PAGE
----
Thursday, 21 September 2017

Theatre review: Wings

Just like a plane, a stage, a sanitary towel or a bucket of fried chicken, Juliet Stevenson has Wings in Arthur Kopit’s 1979 Broadway play. The Young Vic’s revival sees her reunite with director Natalie Abrahami, who has a very specific vision for this story of a highly active older woman relearning how to interact with the world after suffering a stroke. Stevenson plays Emily Stilson, who not only piloted vintage planes but used to do wing-walks on them. But we meet her just as she has her stroke and she’s thrown into confusion, feeling at a disconnect as if she’s floating over the world. It’s a stream-of-consciousness narrative that Abrahami takes literally, having Stevenson fly on wires above the stage, initially unable to touch down on the ground.

The opening scenes leave the audience as much in the dark as Emily is, with her own monologue largely surreal, and interrupted occasionally by a mix of disjointed statements and gibberish from the doctors tending her.

I did worry that after collaborating on Beckett last time Stevenson and Abrahami had found something similar, but gradually Wings reveals itself to be a bit of a precursor to The Father, in that it throws the audience into the viewpoint of someone experiencing great mental confusion. But where Florian Zeller’s play could only see its lead further degenerate, there’s hope for improvement here, and things gradually clarify as Emily goes into rehabilitation with Lorna Brown’s patient but determined therapist.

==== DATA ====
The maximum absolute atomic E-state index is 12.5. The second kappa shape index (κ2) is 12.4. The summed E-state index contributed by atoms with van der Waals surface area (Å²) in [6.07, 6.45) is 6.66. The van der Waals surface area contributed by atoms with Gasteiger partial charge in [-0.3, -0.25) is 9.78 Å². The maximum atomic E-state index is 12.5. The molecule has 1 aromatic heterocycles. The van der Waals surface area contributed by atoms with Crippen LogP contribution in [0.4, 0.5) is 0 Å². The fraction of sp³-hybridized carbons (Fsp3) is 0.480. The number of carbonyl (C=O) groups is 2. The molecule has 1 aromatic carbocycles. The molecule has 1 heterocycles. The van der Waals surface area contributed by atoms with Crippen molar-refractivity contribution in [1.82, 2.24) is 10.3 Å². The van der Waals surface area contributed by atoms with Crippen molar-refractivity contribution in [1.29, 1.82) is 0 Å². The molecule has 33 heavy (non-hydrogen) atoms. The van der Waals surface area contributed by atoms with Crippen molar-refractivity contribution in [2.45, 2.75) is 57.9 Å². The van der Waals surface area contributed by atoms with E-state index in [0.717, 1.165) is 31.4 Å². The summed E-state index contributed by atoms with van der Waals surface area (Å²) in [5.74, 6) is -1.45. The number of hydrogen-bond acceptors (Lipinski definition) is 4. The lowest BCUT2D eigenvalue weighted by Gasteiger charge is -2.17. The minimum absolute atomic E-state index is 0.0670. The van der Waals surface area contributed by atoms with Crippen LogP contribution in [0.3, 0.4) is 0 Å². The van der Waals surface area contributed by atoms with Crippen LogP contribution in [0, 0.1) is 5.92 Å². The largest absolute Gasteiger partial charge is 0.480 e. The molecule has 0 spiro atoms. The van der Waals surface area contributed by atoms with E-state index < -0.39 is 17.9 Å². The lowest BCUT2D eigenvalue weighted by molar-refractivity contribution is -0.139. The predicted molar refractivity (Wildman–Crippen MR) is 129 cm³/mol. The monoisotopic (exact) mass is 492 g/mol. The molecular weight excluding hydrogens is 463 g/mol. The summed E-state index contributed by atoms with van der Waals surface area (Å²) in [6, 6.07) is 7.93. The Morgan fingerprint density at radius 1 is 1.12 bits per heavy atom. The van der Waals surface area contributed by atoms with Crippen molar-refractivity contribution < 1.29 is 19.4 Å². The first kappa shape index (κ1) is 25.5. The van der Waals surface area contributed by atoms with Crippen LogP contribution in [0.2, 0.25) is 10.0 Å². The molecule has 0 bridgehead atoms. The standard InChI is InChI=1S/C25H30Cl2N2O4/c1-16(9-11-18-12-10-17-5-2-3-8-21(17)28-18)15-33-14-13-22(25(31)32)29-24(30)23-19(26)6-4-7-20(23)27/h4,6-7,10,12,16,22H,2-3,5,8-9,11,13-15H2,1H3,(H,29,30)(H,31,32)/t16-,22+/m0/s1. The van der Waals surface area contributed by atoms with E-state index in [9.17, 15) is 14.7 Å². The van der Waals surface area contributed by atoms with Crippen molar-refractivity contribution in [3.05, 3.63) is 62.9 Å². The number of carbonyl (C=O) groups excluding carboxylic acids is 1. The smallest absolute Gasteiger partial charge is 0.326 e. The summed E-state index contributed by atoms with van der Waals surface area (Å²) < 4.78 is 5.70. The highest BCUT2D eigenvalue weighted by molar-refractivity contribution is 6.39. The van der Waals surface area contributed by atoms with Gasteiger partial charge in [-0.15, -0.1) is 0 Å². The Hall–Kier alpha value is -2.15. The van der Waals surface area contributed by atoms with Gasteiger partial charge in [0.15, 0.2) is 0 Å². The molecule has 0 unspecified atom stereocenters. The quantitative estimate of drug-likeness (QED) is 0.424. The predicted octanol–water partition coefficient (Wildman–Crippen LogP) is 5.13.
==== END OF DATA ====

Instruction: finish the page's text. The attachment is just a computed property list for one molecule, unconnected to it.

The production is notable for its technical elements, not just the flying rig but also Michael Levine’s design; following on the trend for the Young Vic to use its large backstage area to back up elaborate sets, we have a traverse with a central floor that slides back and forth, taking the ground out from under Stevenson’s feet as much as the wires do. But what struck me most about the play was the way it created an empathy that almost crept up on me. Of all the Future Dames, Stevenson is one I’ve never really been that excited about, but she won me over here with a performance at once graceful and brittle, as befits the contrast between her character’s soaring thoughts and hamstrung body.

The world of Wings expands as Emily’s horizons do, and we start to see her join a group rehabilitation session. Perhaps as a reminder that strokes don’t exclusively affect the old, the middle-aged Billie (Kelle from off of Eternal) is among those starting to piece language back together. But the heart of the story stays with Emily and Stevenson, whose position I found myself imagining myself into to an extent I didn’t expect, making for a sometimes almost unbearably moving evening.

Wings by Arthur Kopit is booking until the 4th of November at the Young Vic.

Running time: 1 hour 20 minutes straight through.

Photo credit: Johan Persson.

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